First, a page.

Green Business Spotlight: Ryonet
We are very proud to be a part of the green community here in Clark County. We believe this helps remind our team and our customers the need and desire to be better today than we were the day before.Tyler Stepper, Ryonet
Ryonet is a screen printing supply provider located in Vancouver. Screen printing is the process of using mesh and stencils to transfer ink designs onto products, like apparel. Ryonet provides screen printing supplies such as screens, presses, printers, tools, accessories and inks. Sustainable business practices are a priority for Ryonet: "We want to walk the walk not just talk the talk. We are trying to push our industry into this century from a dark and dirty place," said Tyler Stepper of Ryonet.
They describe the process to become a certified Clark County Green Business this year as "illuminating." Through the process, which included audits of waste and energy and water use, Ryonet made many changes to reduce their environmental impact. This included replacing lighting with energy-efficient LED options, purchasing reusable dishes for their break room, and installing low-flow water fixtures.
Going above and beyond, they are trying to influence the screen printing industry as a whole to be more green. "We are pioneering a new age within our industry. We are asking and pulling customers to be more green. We are pushing vendors to find new ways to make their products and practices more green," Tyler told us. Recent efforts include their "Kick the Can" campaign to reduce use of a toxic chemical during screen printing.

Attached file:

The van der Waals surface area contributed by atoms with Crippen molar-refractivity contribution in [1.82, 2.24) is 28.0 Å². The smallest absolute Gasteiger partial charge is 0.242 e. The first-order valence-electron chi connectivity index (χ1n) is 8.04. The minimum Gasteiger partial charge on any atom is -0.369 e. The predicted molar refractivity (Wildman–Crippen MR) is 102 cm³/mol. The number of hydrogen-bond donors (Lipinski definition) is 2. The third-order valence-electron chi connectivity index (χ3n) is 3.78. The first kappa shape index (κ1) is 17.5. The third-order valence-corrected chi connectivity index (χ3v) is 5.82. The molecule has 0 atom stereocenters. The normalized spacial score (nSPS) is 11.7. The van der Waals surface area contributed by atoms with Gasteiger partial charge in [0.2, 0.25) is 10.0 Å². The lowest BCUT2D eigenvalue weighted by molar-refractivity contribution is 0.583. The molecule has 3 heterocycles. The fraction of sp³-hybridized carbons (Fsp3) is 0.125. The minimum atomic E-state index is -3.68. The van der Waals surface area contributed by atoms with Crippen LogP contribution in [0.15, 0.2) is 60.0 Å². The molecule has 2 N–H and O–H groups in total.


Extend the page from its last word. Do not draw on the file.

While they worked hard and made many changes to reduce their environmental impact, they are most proud of the ways in which they've been able to give back to the community: their employees volunteer with the Clark County Food Bank to support their events and provide holiday meals to more than 200 food-insecure families in Clark County.
As part of their desire to reduce the environmental and human impacts at all steps of the garment creation process, Ryonet co-founded Allmade, a company that makes an environmentally and socially responsible alternative to traditionally manufactured clothing used in screen printing. Allmade shirts use 70 percent less water to manufacture than traditionally-made shirts and aren't treated with chemicals. Their shirts are made from recycled polyester from plastic bottles, organic cotton, and a fiber made from sustainably harvested beech trees. Being manufactured in Haiti also reduces the carbon footprint of the apparel as it makes its journey from source to manufacturer to customer. Allmade also provides a living wage for its employees in Haiti.